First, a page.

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Job Clubs: Feds Encourage Peer Support For The Jobless

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Every Monday night, Steve Colella hosts a two-hour meeting at the West Warwick Public Library in Rhode Island to boost the spirits of layoff victims and to help them find new jobs.

The average person who shows up has been out of work 77 weeks and feels totally demoralized, says Colella, who has degrees in divinity and vocational rehabilitation counseling. He works full-time as a vocational counselor at the University of Massachusetts and hosts his seminars as a volunteer.

Part of his six-week program at the library is more like grief counseling than vocational counseling.

"That whole element of loss, grief," Colella says. "You feel you have nothing to offer; you have no skills; you have no abilities. If I could get a group of people understand they're not alone ... Only when they can do that, when they can see themselves as having value, worth and being able to articulate their skills and abilities, only then can they conduct themselves adequately in a job interview or in an active job search."

Colella gets results: He says 93 people have gone through his six-week program since 2009 and 33 have gotten jobs, with an average wage of $15 per hour.

There have long been informal "job clubs" like Colella's. But last month, the U.S. Department of Labor's Center for Faith-based and Neighborhood Partnership announced a new effort to coordinate with job clubs at the state and federal level. The CFBNP, initially started under the Bush administration and re-launched by the Obama administration last year, seeks to encourage collaboration among faith and community leaders and all levels of government. Promoting job clubs is a top priority.

A May memo from the Labor Department encouraged state workforce agencies to promote job clubs as a way to provide emotional support for the unemployed.

"A central tenet of most Job Clubs is to act as a support group for unemployed people," the memo said. "In many (though not all) cases, Job Clubs view their work as more closely aligned with a grieving process model or 12-step treatment model rather than a workforce development model, where there are various stages of unemployment (grief, anger, denial, acceptance, etc.). The facilitator’s role is to help participants work through these various stages."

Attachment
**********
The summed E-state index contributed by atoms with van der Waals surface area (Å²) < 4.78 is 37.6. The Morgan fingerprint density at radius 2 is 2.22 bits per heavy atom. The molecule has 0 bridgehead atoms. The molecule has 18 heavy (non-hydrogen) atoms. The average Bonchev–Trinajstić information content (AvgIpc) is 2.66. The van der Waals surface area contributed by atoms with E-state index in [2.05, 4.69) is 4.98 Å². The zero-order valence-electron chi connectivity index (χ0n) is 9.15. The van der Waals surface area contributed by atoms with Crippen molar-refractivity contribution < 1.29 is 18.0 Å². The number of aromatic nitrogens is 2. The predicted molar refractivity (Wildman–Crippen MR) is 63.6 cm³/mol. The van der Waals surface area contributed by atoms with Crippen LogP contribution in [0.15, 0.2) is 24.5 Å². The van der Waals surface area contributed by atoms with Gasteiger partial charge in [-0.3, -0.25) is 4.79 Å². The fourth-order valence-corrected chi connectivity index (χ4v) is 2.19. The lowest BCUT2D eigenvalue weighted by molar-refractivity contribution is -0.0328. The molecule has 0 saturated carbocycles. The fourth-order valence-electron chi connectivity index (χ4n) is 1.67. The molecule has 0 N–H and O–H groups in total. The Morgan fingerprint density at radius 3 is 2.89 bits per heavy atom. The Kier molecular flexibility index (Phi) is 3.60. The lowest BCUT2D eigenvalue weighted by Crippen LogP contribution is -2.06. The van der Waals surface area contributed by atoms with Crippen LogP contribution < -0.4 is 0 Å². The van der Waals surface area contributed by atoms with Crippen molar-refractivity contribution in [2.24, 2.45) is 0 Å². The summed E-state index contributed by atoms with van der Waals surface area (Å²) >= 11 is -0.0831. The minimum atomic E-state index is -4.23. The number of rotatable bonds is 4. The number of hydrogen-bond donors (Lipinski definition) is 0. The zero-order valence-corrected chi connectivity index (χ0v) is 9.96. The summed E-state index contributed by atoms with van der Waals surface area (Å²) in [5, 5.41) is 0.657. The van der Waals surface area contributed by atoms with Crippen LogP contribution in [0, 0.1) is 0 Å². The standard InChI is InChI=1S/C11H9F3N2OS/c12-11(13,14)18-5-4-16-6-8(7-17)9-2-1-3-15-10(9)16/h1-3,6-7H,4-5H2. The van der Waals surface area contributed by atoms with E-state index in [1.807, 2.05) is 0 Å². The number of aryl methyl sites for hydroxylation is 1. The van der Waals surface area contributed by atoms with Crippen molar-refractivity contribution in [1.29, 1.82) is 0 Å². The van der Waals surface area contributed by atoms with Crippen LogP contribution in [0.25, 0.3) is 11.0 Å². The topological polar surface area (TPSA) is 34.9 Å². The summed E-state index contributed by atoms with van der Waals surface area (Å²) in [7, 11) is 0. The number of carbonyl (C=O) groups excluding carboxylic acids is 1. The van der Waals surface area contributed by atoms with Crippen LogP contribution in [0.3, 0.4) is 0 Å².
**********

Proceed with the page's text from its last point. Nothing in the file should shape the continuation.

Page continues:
The memo notes that there are probably about 3,000 job clubs, which is roughly the same number of "one-stop" career centers funded with federal dollars and administered by states. The CFBNP is building a list of job clubs on its website.

Many job clubs are put on by churches. The clubs might also be called unemployment ministries, job groups, work search roundtables, or career transitioners, according to the CFBNP.

Betty Pendarvis, a program manager for a satellite manufacturing company who volunteers Tuesday evenings at McLean Bible Church Career Network Ministry in Northern Virginia, says no fewer than 50 people show up to meetings each week. They come for expert help with resumes, interviewing skills, clothes and especially emotional support.

"It's a grief process," Pendarvis said. "When somebody loses their job it’s like losing someone they love."

A top recommendation from job club organizers: volunteer. It's good for networking, getting out of the house, and filling resume gaps as well.

John Covington, a small business owner who volunteers Monday mornings at a job club hosted by the Severna Park United Methodist Church in Maryland, said each attendee at the weekly meetings talks a little about his or her situation and receives tips from career counselors. Covington said representatives from the Anne Arundel Workforce Development Corporation also check in on the meetings.

The emotional support of the group is paramount. "When people lose their jobs they feel like crap," Covington said. "On the emotional level it's not far down to losing a loved one to death or divorce."

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